The Legacy of Marriage
Pillemer calls this “the problematic in law.” I would, however, tie this not to either a daughter-in-law or mother-in-law acting in problematic ways. Instead, it was a marriage that failed add increasing love, kinship, and harmony, for whatever reason. It treats relationships as a “zero-sum game” where there are winners and losers. There is an ongoing struggle between the “family of origin” and the “family of marriage”- something must give.
I often tell people during my talks on inheritance that the best advice I could ever give about estate planning is not “go to an Islamic Estate Planning lawyer,” “get an Islamic living trust, or “follow the Islamic Rules of Inheritance.” Those are good things you should do. But the most important decision is who you marry. If you make a mistake here, no lawyer on earth can save you.
Money and inheritance
Since I am an estate planning attorney, I am intimately familiar with this reason for estrangement, which may be the most common. In some ways, a dispute about money or inheritance is not really about those things. They tend to connect with the “long arm of the past” and every other category here. Money and inheritance disputes tend to be little more than a trigger to a loaded gun.
Sometimes, family members don’t show up to things they were supposed to, say a wedding or funeral. A younger brother may not speak to his older brother for many years because he had a lame excuse for not showing up at his niece’s wedding.
Sometimes, people get stubborn about family politics that people not immediately in that situation would have trouble understanding. Sometimes, we need to let things go.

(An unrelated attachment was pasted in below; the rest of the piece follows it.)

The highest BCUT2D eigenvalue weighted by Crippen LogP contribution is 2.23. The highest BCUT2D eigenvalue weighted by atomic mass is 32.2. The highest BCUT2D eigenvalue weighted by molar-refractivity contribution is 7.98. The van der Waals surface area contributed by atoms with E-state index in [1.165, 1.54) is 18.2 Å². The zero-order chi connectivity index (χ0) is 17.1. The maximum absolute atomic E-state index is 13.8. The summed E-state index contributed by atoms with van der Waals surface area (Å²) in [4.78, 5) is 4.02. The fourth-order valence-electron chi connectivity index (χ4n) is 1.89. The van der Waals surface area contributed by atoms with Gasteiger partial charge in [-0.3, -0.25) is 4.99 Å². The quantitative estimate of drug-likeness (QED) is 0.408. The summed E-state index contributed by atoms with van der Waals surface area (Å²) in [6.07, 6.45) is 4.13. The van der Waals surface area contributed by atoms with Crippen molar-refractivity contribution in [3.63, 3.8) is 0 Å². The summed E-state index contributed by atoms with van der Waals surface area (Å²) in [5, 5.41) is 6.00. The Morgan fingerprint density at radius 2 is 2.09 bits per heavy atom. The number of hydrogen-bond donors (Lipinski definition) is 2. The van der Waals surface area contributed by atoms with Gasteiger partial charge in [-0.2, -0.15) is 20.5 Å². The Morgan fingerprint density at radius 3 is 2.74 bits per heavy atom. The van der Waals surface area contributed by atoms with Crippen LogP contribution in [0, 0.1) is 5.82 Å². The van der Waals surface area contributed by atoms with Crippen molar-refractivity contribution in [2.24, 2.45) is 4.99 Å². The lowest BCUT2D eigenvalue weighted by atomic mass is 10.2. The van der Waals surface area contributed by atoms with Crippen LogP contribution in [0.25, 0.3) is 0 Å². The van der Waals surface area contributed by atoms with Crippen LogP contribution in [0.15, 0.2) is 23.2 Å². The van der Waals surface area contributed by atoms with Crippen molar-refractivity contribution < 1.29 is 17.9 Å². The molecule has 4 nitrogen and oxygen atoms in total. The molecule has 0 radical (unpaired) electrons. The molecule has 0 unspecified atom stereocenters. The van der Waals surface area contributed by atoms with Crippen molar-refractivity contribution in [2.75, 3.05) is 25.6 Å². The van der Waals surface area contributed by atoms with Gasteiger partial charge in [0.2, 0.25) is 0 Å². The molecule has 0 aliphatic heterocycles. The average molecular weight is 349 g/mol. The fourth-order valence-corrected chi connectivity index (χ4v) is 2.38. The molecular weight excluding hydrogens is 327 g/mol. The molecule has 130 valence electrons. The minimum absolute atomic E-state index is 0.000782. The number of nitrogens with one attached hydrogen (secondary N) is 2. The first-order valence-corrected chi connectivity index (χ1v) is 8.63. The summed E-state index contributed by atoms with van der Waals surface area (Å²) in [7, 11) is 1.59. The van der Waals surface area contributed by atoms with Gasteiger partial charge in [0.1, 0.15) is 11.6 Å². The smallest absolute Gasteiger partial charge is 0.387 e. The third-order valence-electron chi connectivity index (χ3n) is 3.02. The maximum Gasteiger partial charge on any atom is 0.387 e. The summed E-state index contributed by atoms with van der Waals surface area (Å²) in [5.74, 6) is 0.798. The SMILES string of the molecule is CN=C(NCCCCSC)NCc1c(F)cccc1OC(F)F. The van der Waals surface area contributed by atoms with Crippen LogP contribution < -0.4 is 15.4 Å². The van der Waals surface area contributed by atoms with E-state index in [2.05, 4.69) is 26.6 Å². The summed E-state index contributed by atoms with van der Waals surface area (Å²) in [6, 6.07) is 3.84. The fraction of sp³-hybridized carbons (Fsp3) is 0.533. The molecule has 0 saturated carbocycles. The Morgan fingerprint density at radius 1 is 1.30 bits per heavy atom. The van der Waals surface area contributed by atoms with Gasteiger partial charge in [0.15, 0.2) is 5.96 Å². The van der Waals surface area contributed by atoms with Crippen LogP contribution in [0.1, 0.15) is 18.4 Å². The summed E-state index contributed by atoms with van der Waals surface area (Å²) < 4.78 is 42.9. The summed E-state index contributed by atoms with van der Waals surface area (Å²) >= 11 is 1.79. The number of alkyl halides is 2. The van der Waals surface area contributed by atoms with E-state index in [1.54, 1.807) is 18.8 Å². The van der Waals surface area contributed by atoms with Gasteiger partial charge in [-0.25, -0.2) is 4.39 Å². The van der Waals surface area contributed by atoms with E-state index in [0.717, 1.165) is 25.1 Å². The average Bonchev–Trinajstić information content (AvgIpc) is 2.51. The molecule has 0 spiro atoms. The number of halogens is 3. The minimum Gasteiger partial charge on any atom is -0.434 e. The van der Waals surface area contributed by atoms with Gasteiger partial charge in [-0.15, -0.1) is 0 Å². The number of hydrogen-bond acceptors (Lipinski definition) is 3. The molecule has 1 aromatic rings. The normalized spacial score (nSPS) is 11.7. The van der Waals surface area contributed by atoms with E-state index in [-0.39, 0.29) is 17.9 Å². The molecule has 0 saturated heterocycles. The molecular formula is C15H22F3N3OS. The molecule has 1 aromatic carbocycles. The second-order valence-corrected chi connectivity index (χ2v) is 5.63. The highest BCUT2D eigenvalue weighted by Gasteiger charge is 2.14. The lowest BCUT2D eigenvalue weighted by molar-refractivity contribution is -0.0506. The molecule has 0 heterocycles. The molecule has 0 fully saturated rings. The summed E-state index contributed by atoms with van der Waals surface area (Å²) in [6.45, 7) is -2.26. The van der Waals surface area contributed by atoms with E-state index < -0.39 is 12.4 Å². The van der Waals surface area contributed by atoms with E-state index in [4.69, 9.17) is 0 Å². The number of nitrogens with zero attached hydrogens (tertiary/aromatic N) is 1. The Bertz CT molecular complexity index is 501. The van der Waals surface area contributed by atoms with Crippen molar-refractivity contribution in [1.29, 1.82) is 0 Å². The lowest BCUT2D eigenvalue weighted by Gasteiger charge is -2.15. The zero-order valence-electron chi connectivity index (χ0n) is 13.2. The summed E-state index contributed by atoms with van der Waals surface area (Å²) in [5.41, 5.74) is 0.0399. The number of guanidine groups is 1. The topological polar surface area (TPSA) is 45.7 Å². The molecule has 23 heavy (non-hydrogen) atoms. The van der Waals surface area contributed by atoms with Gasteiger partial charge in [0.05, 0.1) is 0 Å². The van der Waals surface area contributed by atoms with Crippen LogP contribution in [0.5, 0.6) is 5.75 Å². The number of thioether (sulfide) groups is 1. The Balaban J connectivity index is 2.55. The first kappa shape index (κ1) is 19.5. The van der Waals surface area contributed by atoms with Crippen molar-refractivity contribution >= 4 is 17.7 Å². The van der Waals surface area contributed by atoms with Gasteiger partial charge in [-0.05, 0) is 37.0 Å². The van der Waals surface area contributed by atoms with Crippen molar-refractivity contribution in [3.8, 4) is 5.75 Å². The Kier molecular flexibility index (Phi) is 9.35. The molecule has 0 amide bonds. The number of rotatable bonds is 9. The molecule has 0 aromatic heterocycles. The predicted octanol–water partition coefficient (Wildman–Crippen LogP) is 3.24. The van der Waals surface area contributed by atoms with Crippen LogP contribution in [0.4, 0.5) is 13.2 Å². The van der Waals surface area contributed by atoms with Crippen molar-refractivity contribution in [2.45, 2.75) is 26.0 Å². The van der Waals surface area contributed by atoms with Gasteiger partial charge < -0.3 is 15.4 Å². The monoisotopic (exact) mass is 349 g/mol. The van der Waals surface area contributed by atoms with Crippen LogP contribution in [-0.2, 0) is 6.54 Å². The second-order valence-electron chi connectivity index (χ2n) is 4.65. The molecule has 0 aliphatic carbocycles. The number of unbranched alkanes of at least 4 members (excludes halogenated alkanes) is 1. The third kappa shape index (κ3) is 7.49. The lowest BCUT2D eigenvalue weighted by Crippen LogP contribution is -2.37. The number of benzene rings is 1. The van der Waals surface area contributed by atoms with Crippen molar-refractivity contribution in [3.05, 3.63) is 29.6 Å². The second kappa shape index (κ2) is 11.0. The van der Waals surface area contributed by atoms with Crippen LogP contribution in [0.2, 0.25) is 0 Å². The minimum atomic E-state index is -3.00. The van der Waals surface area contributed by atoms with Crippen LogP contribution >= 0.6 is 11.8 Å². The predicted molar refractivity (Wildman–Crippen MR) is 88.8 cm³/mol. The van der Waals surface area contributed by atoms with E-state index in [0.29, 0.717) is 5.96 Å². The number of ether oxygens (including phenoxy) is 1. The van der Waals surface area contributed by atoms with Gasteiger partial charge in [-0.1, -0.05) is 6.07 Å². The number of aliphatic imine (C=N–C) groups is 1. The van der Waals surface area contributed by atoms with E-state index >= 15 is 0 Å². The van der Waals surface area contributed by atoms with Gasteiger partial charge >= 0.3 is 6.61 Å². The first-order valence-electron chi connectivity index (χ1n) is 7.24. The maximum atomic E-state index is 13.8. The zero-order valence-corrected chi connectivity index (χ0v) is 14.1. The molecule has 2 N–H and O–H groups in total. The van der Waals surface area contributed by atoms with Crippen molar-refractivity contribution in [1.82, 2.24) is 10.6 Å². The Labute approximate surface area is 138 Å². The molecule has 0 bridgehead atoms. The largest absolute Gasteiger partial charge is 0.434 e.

Values and Lifestyle Differences
Some who grew up in the same family might have dramatically different values. What’s more, there may now be unmet expectations that those differences need to be affirmed and accepted. The person who does not swallow those values for those expectations becomes “toxic”- a frequent justification for breaking family ties. This dynamic often happens when family members end up becoming lesbian, gay, bisexual, or trans. The child may have left Islam, become an evangelical atheist who cannot stop talking about how idiotic it is to believe in angels, or a Christian who keeps telling his Muslim parents they are going to hell.
Implications for Inheritance
I have long maintained a policy of turning away clients who want to disinherit their Muslim children. Children often grow up to be a disappointment to their parents. That does not give them the right to commit an injustice, either estrangement or disinheritance. Yes, there is a hadith about non-Muslims not inheriting from Muslims. This rule of inheritance is part of our fiqh, but that is different from cutting off relations. I have clients who, despite this rule, do whatever they can to include and be merciful to their non-Muslim children. Sometimes, they do come back to Islam.
Short of a relative leaving Islam, you cannot “disinherit” a child. Inheritance is not a tool you can use to persuade your child of a correct course of action or impose on your child views and values they no longer share. If your child married the wrong person, talks to you in a disrespectful tone or has a tattoo of Harry Potter on her arm, well sometimes those are the breaks. Inheritance is a right, literally a right ordained by Allah. It’s not a weapon you can deploy. At least not in Islam.
What you should do
If you know anyone afflicted by the scourge of family estrangement, you should check out Pillemer’s book. It’s worth the read. You can also forward this post if you found it beneficial!
To discuss getting an Islamic Estate Plan for your family, you can schedule a 15-minute mini-consultation with me by clicking here.